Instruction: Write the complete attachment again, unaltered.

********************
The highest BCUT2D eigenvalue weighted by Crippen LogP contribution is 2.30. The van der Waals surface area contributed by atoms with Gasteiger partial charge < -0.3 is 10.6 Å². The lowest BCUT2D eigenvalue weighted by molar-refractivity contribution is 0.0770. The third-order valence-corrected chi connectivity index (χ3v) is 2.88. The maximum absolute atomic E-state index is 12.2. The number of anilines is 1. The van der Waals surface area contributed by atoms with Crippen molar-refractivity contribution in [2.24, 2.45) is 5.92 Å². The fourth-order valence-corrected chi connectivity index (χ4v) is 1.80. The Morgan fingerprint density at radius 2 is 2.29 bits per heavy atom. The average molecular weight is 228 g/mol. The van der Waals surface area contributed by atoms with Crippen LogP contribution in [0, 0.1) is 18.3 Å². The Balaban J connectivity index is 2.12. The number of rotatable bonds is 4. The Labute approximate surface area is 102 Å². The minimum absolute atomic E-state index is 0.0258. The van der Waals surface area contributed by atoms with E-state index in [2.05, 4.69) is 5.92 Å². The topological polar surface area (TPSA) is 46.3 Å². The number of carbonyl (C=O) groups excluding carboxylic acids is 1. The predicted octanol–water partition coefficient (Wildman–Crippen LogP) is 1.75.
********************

The highest BCUT2D eigenvalue weighted by Crippen LogP contribution is 2.30. The van der Waals surface area contributed by atoms with Gasteiger partial charge < -0.3 is 10.6 Å². The lowest BCUT2D eigenvalue weighted by molar-refractivity contribution is 0.0770. The third-order valence-corrected chi connectivity index (χ3v) is 2.88. The maximum absolute atomic E-state index is 12.2. The number of anilines is 1. The van der Waals surface area contributed by atoms with Crippen molar-refractivity contribution in [2.24, 2.45) is 5.92 Å². The fourth-order valence-corrected chi connectivity index (χ4v) is 1.80. The Morgan fingerprint density at radius 2 is 2.29 bits per heavy atom. The average molecular weight is 228 g/mol. The van der Waals surface area contributed by atoms with Crippen LogP contribution in [0, 0.1) is 18.3 Å². The Balaban J connectivity index is 2.12. The number of rotatable bonds is 4. The Labute approximate surface area is 102 Å². The minimum absolute atomic E-state index is 0.0258. The van der Waals surface area contributed by atoms with E-state index in [2.05, 4.69) is 5.92 Å². The topological polar surface area (TPSA) is 46.3 Å². The number of carbonyl (C=O) groups excluding carboxylic acids is 1. The predicted octanol–water partition coefficient (Wildman–Crippen LogP) is 1.75.